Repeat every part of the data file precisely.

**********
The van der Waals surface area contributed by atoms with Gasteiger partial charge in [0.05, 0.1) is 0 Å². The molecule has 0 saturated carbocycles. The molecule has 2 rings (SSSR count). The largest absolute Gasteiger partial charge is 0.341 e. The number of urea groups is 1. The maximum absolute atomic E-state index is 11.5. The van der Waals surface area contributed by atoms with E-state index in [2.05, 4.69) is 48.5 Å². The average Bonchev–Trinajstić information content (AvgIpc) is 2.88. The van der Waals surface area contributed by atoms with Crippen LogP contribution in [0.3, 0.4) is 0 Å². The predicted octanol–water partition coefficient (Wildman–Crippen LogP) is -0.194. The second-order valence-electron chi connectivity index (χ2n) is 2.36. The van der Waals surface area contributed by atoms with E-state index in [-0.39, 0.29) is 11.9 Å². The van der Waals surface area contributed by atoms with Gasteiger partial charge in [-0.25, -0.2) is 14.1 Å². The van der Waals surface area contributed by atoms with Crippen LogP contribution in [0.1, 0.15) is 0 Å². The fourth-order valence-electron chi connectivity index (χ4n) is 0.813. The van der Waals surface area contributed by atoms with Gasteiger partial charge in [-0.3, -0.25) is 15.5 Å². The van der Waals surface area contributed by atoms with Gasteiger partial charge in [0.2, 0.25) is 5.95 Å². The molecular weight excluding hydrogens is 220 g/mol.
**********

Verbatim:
The van der Waals surface area contributed by atoms with Gasteiger partial charge in [0.05, 0.1) is 0 Å². The molecule has 0 saturated carbocycles. The molecule has 2 rings (SSSR count). The largest absolute Gasteiger partial charge is 0.341 e. The number of urea groups is 1. The maximum absolute atomic E-state index is 11.5. The van der Waals surface area contributed by atoms with E-state index in [2.05, 4.69) is 48.5 Å². The average Bonchev–Trinajstić information content (AvgIpc) is 2.88. The van der Waals surface area contributed by atoms with Crippen LogP contribution in [0.3, 0.4) is 0 Å². The predicted octanol–water partition coefficient (Wildman–Crippen LogP) is -0.194. The second-order valence-electron chi connectivity index (χ2n) is 2.36. The van der Waals surface area contributed by atoms with E-state index in [-0.39, 0.29) is 11.9 Å². The van der Waals surface area contributed by atoms with Gasteiger partial charge in [-0.25, -0.2) is 14.1 Å². The van der Waals surface area contributed by atoms with Crippen LogP contribution in [0.1, 0.15) is 0 Å². The fourth-order valence-electron chi connectivity index (χ4n) is 0.813. The van der Waals surface area contributed by atoms with Gasteiger partial charge in [-0.3, -0.25) is 15.5 Å². The van der Waals surface area contributed by atoms with Gasteiger partial charge in [0.2, 0.25) is 5.95 Å². The molecular weight excluding hydrogens is 220 g/mol.